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INTRODUCTION SCOPE of WORK The building sector has a major share in consuming world’s nonrenewable resources and contributes significantly to the greenhouse gas emissions and climate change. Within the USA, the building sector has a 39% share in total energy consumption (Selkowitz, 2009).This conjecture was verified by the McKinsey & Company 2007 report and it stands in direct contrast with the popular belief about the transportation & other industry sectors being the major contributors. In the USA, 71% of the electricity is consumed in lighting, heating and cooling the buildings. Commercial buildings alone are responsible for 19% of the total energy consumption (Selkowitz, 2009). These staggering numbers suggest that there is an utmost urgency for the buildings to go on an energy diet. To add to this dilemma, a very large percentage of commercial buildings are highly glazed for aesthetics and transparency. The designers aim to provide maximum outside view and access to nature and insist that such glazed buildings would significantly reduce the lighting loads offset by natural day light. Although conceptually the idea is functional, numbers suggest otherwise. While the lighting loads continue to be very high, issues such as visual discomfort due to glare and more global issues such as urban heat island are raising concerns among the environmentalists. The main reason for this gap between the concepts and reality is the lack of effective passive and active design strategies application to optimize the daylight and solar heat gain. The facade, the skin of the building, is the point of maximum thermal exchange between the indoor built environment and the exterior, therefore having a great potential for energy saving. The benefits of dynamic layered facades as compared to static facades and their integration with lighting and thermal control systems are being explored rigorously. Along with the overall energy use benefits, a large body of research has indicated the additional advantages of dynamic facades such as occupant health & comfort and increased productivity. Europe has experienced several structures built over the last decade that have adopted this technology with proven results showing a reduction in energy consumption. Along with reduced energy consumption, the indoor acoustic quality and aesthetics of the structures have also seen improvement. The building stock in the US too has few examples that have used the layered facade strategy but the application needs to be more wide spread like in Europe. Studies show that the main reason for less aggressive use of these strategies in USA is lack of field tested results, little or no documentation regarding the commercially available products and systems, no third party post occupancy evaluation quantifying the energy benefits and little awareness amongst clients and occupants with respect to return of investments and triple bottom line analysis (Selkowitz S., Aschehoug O., Lee E., 2003) (Lee E., Selkowitz S., Bazjanac V., Kohler C., 2002) (Zelena K., Perepelitza M., Lehrer D., 2011). The Center for Building Performance and Diagnostics of Carnegie Mellon University has conducted a series of field experiments for windows and solar shading devices (limited to internal & external venetian blinds) in order to propose guidelines for optimum operation. The studies aimed at quantifying the potential energy and cost savings and create a set of operational guidelines for office buildings. This manual presents the set of guidelines and communicates them in a way that are easily applicable by facilities managers and business owners. 5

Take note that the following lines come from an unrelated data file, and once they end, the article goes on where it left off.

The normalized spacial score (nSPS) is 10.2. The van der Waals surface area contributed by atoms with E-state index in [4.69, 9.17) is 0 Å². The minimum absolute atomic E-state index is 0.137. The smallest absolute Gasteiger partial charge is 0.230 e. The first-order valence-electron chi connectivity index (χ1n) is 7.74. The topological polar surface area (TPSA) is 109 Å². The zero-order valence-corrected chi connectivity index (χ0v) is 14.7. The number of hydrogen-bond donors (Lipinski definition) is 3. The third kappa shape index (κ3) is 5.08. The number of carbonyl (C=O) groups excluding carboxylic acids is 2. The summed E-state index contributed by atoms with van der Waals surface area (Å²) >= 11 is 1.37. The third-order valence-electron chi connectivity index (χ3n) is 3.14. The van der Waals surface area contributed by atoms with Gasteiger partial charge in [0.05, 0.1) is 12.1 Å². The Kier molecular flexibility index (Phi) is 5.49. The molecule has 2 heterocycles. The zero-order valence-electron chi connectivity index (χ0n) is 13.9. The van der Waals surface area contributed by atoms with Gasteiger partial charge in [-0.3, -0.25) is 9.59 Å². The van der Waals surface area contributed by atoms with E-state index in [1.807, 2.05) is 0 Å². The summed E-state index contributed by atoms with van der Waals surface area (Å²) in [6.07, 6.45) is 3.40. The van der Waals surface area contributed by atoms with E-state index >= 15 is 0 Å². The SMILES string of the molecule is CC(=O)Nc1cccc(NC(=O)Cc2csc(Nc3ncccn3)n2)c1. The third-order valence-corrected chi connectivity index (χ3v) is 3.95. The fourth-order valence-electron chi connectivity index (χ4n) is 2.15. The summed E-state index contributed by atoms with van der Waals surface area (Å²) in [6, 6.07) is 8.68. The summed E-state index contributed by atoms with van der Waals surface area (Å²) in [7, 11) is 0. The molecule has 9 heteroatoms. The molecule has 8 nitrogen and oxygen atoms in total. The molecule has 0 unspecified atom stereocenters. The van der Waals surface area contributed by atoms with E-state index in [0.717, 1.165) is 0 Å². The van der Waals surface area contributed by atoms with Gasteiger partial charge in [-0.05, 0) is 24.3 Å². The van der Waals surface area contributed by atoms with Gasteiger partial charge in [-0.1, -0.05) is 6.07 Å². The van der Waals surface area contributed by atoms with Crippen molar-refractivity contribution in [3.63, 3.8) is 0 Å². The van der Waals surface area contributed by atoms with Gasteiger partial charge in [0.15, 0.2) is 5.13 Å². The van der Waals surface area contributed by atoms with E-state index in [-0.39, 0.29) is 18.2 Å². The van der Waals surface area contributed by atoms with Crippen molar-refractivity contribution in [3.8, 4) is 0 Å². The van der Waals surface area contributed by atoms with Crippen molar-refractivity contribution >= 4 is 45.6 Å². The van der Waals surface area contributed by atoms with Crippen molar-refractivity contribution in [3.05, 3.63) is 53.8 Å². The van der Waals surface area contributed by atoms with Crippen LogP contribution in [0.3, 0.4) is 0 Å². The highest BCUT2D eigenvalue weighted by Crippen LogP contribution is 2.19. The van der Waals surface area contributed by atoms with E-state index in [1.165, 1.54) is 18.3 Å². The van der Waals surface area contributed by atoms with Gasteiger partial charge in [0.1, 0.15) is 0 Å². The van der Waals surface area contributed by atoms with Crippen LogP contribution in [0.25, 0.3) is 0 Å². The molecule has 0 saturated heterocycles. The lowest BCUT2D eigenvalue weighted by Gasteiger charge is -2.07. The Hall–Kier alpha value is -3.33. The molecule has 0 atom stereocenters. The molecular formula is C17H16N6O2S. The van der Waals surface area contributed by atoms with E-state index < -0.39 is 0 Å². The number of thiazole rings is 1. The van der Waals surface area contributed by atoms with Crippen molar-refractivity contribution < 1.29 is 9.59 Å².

BACKGROUND RESEARCH DESCRIPTION 2.1